Pseudoku? That's what you might be thinking when you first spot Eidos' irreverent replacement of Sudoku's traditional numbers for seemingly arbitrary eastern symbols. But rest assured, this is the same orthodox pen and pencil puzzle game that depressingly saved British newspaper sales in all but name and face.
Of course, the recently ubiquitous Japanese puzzle loved by commuters and evangelised by Carol Vorderman has never had anything much to do with numbers anyway - it's a pure logic puzzle. Played on a 9x9 square grid, the aim of the game to fill every row, column and 3x3 sub-box with one of each number from one to nine. There can be no repeats and only logic (no guesswork) can be used to fill the grid. Manage to slot everything in its right place and the panic will go away for a little bit and maybe you'll sleep at night believing you really are in control of your life.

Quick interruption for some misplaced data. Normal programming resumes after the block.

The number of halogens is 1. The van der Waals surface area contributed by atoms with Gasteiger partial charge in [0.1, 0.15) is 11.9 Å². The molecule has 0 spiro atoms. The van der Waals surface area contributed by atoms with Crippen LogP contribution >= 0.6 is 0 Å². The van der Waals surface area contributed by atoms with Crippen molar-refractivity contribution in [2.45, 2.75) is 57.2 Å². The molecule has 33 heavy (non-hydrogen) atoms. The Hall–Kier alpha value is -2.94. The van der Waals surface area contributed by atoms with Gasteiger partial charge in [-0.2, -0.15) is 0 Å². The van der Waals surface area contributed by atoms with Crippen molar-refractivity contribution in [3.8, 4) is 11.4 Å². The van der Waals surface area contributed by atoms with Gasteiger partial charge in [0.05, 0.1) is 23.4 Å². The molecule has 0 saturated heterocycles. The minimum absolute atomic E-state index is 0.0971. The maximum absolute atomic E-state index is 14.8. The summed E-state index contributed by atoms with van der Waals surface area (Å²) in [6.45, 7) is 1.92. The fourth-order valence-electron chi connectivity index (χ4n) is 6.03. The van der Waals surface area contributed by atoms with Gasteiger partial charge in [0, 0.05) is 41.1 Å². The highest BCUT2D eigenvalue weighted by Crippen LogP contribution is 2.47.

Of course, as each number simply represents a different type of object, one could use nine elements from the periodic table or nine different positions from the Karma Sutra for the game's symbols and it would still play in exactly the same way. In a sense then, that Zendoku doesn't share Sudoku's staid, black and white numerical presentation is irrelevant - underneath the new icons and kung-fu themed textures, it's basically the same game.